Violent, relentless bank robber may be on the loose

Michiel Hollinger (aka Mitchell McArthur)A notorious bank robber with a 30-year record of nearly 200 violent crimes that led to the rare imposition of a life sentence may have escaped from a federal prison in British Columbia. West Shore RCMP have issued a release indicating that they’re at William Head Institution, a minimum-security facility on the southern tip of Vancouver Island. The Mounties say that Michiel Gordon Hollinger, 61, is unaccounted for. “Police are currently assisting the institution in locating an inmate inside their facility,” the RCMP says, in a release. “It is unknown at this time whether this inmate has left the grounds of the facility.” Hollinger may be relatively unknown in B.C., but he’s notorious in Ontario, where he committed many of his violent robberies. He wrote a book about his exploits, boasting that he’d rather be “wanted than had.” Back then, he was known as Mitchell McArthur, before he changed his name.

(UPDATE: At 12:50 PDT, RCMP issued an update, revealing that Hollinger was found on the grounds of the institution by an RCMP dog unit)
(SECOND UPDATE): On October 8 the RCMP charged McArthur (Hollinger) with escaping lawful custody.
(THIRD UPDATE): In January, 2014, prosecutors dropped the escape charge, believing there was little chance of conviction.

Michiel Hollinger (aka Mitchell McArthur)
Michiel Hollinger (aka Mitchell McArthur), who police believe may have escaped from minimum-security William Head Institution in British Columbia

Police in B.C. who are hunting Hollinger (McArthur) have warned citizens that he is considered dangerous. “Hollinger is considered violent and should not be approached,” police say. “Anyone with any information is asked to contact the West Shore RCMP or the police in your area.” Police have released a photo of the aging bank robber, though the release does not describe his violent background or his better known, previous name. McArthur’s long criminal career involves robberies, assaults, thefts and escapes that began when he was 16 in 1968. His most notable single crime is the 1994 bloody holdup of a bank in Port Perry, Ontario, that led to a shootout with police. It happened when McArthur was on statutory release from a previous prison sentence. McArthur’s infamous arrogance was on display when he was convicted of masterminding the robbery. McArthur smirked and fired imaginary guns at police officers in the courtroom before he was led away. In the holdup, McArthur shot three Durham police officers. Two were shot in the face. McArthur shot bank manager Alan Knight with a pistol before using an assault rifle to gun down constables Mark McConkey, Warren Ellis and Det. Paul Mooy. A stray bullet wounded realtor Debbie Taylor. All five victims recovered. McArthur was convicted of four counts of attempted murder and a slew of other crimes. His sentence was later increased to life in prison, an extremely rare decision for a case that does involve a killing. The appeal court said that the shootings were the product of a “careful plan implemented with deadly detachment and efficiency.”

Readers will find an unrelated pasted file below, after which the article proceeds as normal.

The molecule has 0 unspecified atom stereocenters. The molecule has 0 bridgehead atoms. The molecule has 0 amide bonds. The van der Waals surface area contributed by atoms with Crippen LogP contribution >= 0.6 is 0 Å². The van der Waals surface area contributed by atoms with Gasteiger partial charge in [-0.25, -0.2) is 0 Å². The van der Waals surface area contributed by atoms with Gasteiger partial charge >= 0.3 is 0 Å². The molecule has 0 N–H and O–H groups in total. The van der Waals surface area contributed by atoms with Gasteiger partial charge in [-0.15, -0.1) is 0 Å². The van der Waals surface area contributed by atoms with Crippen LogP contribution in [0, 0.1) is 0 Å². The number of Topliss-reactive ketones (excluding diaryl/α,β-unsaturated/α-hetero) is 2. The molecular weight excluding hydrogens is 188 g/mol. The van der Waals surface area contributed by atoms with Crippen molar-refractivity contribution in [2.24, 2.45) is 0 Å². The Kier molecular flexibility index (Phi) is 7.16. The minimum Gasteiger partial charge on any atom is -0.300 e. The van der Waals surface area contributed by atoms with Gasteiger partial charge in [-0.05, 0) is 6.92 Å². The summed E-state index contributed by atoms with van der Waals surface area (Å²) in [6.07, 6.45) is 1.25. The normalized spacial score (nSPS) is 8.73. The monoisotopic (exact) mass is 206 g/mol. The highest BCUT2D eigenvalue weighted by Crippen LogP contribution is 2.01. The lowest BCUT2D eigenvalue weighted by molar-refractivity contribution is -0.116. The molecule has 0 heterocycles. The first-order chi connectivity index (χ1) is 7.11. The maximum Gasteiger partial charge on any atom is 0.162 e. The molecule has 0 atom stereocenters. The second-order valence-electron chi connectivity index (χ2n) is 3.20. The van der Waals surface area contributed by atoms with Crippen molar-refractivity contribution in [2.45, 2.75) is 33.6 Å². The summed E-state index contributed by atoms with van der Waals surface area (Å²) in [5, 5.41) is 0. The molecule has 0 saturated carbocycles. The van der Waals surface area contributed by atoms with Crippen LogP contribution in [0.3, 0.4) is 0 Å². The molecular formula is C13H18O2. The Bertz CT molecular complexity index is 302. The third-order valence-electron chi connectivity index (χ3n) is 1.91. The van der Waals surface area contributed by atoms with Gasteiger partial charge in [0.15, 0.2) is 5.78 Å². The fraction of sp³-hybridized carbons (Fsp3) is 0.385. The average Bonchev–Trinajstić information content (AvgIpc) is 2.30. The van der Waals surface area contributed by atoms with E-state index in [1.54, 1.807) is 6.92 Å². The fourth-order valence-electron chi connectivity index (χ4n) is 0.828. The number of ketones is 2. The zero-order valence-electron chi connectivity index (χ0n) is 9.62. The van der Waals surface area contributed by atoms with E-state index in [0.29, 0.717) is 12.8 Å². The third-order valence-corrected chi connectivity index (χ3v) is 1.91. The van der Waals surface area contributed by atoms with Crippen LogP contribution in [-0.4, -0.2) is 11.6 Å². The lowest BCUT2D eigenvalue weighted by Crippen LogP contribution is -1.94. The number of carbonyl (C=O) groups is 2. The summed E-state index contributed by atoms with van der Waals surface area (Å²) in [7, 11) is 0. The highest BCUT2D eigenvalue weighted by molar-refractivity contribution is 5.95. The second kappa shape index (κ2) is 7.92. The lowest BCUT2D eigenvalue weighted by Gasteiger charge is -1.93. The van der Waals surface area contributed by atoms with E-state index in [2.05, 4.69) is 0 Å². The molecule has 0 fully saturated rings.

In the past, McArthur has engineered escapes from a number of prisons, including maximum-security Millhaven penitentiary in Ontario. After that breakout in 1984, McArthur pulled at least three bank robberies in the ensuing 14 months before he was recaptured. He also has escaped from medium-security Collins Bay pen in Ontario and Saskatchewan Penitentiary in Prince Albert.

McArthur has never been convicted of killing anyone, but police in Kingston, Ontario, allege he’s a murderer. McArthur was charged with murder after a 24-year-old Kingston man, Tom Gencarelli, disappeared in 1982. His body has never been found, but police say they’re certain he was murdered. The murder charge against McArthur was dropped in 1998 when a key Crown witness died before a trial could be held.

If McArthur has, in fact, fled from William Head Institution, he would be the third convict to escape the facility this month. On September 7, two other inmates, Dean Allen Benton, 57, and Brian Peter Patrick, 44, disappeared. They were both back behind bars within 48 hours.

» Three years ago, in this post, I explained that McArthur had won the right to a legal challenge of his treatment in prison. The post also includes past decisions of the parole board involving McArthur.

Here is the full text of the RCMP release on the escape charge against McArthur (Hollinger):

Updated Information on inmate from William Head
West Shore
File # 2013-13598
2013-10-10 07:35 PDT

Background:

On September 18th, 2013 at approximately 10:17 am, The West Shore RCMP were dispatched to the William Head Institution as one of their inmates, Michiel HOLLINGER could not be located. At approximately 12:28 pm, HOLLINGER was located inside William Head Institution near the water.

New Information:

Based on evidence obtained through a subsequent investigation, The West Shore RCMP forwarded charges of Escape Lawful Custody against HOLLINGER to Crown Counsel.

On October 08th, 2013 Crown Counsel approved charges against Michiel HOLLINGER for Escape Lawful Custody contrary to Section 145 (1)(a) Criminal Code. Crown Counsel will be proceeding by indictment.

Cst. Sarah BECKETT
Media Relations Officer
West Shore RCMP Detachment

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